W3C home > Mailing lists > Public > www-qa@w3.org > October 2001

Re: Conformance and Implementations

From: Lofton Henderson <lofton@rockynet.com>
Date: Tue, 09 Oct 2001 09:44:38 -0600
Message-Id: <4.3.2.7.2.20011009081934.050b2920@terminal.rockynet.com>
To: "Karl Dubost" <karl@w3.org>, "Alex Rousskov" <rousskov@measurement-factory.com>
Cc: www-qa@w3.org
Hi,

I have followed the proposal by Karl, about better-quantified and more 
objective conformance claims, and the comments by Alex, and have comments 
about both.

At 07:11 PM 10/8/2001 +0200, Karl Dubost wrote:
>[...]
>I would be interested by your opinions.

Bottom line.  Improving the assertion of formal conformance claims, as well 
as more detailed reporting of product features implementation, would both 
bring some real benefits.  Some improvements *are* achievable, I think.  At 
the same time, Alex's comments on the pragmatic constraints that we would 
encounter in dealing with the real-world companies and the marketplace 
resonate with my own experiences.

This should go on the agenda of QA, to sort through the issues and resolve 
what improvements can be made (to spec contents, processes, or elsewhere), 
that will have some likelihood of success.

Some more comments follow (first about Karl's comments)...

>         I think also that a company or a developper claiming its support 
> to a W3C technology should do it but with a complete description of 
> what's implemented and what's not. it means having a list of all 
> supported elements and for each element the supported attributes.
>
>[...]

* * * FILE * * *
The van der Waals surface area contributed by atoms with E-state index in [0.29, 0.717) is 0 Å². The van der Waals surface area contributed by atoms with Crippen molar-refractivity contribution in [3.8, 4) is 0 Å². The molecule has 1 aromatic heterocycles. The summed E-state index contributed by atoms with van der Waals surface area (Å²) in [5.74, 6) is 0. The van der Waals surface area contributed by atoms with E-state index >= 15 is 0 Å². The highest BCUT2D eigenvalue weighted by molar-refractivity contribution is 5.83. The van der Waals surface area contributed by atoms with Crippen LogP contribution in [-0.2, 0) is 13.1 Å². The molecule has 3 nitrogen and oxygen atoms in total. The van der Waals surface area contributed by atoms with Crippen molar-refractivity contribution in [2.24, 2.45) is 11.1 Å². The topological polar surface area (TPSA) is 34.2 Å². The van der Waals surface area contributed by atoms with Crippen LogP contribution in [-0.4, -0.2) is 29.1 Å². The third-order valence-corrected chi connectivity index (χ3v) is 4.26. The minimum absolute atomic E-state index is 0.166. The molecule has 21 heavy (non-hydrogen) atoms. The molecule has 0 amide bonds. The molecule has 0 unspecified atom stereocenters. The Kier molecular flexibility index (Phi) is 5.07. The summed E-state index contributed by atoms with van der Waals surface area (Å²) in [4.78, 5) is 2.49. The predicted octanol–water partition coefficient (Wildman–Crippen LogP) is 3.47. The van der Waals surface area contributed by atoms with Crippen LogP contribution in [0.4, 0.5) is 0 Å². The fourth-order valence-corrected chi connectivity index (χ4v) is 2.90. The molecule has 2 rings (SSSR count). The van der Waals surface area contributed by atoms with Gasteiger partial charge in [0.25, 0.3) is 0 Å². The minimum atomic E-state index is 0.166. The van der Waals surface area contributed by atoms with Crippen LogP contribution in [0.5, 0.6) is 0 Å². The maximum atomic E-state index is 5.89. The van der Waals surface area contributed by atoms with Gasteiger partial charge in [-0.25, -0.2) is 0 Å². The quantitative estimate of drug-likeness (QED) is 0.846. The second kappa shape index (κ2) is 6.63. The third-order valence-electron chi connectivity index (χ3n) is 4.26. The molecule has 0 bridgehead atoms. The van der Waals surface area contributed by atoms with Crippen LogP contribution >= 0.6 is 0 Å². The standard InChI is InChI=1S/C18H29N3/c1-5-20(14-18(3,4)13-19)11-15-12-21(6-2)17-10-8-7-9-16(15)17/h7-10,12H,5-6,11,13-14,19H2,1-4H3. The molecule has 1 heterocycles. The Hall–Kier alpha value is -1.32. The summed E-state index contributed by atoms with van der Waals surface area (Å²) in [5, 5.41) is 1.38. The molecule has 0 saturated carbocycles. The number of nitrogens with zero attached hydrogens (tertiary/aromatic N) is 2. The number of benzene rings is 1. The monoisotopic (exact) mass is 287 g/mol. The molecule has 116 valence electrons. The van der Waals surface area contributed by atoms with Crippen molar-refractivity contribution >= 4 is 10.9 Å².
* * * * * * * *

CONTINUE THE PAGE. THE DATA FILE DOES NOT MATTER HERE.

>How can we formulate such a thing?

This is the crux of a design issue, for the QA activity to resolve.  It 
needs to distinguish between normative content in a formal conformance 
clause, and helpful informative product-feature reporting -- both are useful.

>Do you want this as a developper, as a user, as an implementor?

Clearly it is the user (consumer of the technology) who benefits the 
most.  However, it would also useful to developers who might be trying to 
achieve interoperability with other implementations.

>How the list should be presented?

Another design issue for QA.

At 11:44 AM 10/8/2001 -0600, Alex Rousskov wrote:
>On Mon, 8 Oct 2001, Karl Dubost wrote:
>[...]
>In real world, conformance claims are mostly marketing tools.

I agree with this.  The claims are often made without any regard for 
specific meaning or accuracy.

>You can
>develop an elaborate set of rules how to claim conformance, but most
>implementors will ignore them, especially if
>         - the rules are not enforced

I am not suggesting that we *should* do this, but there has been some 
discussion of legal mechanisms, around trademark branding (of W3C specs),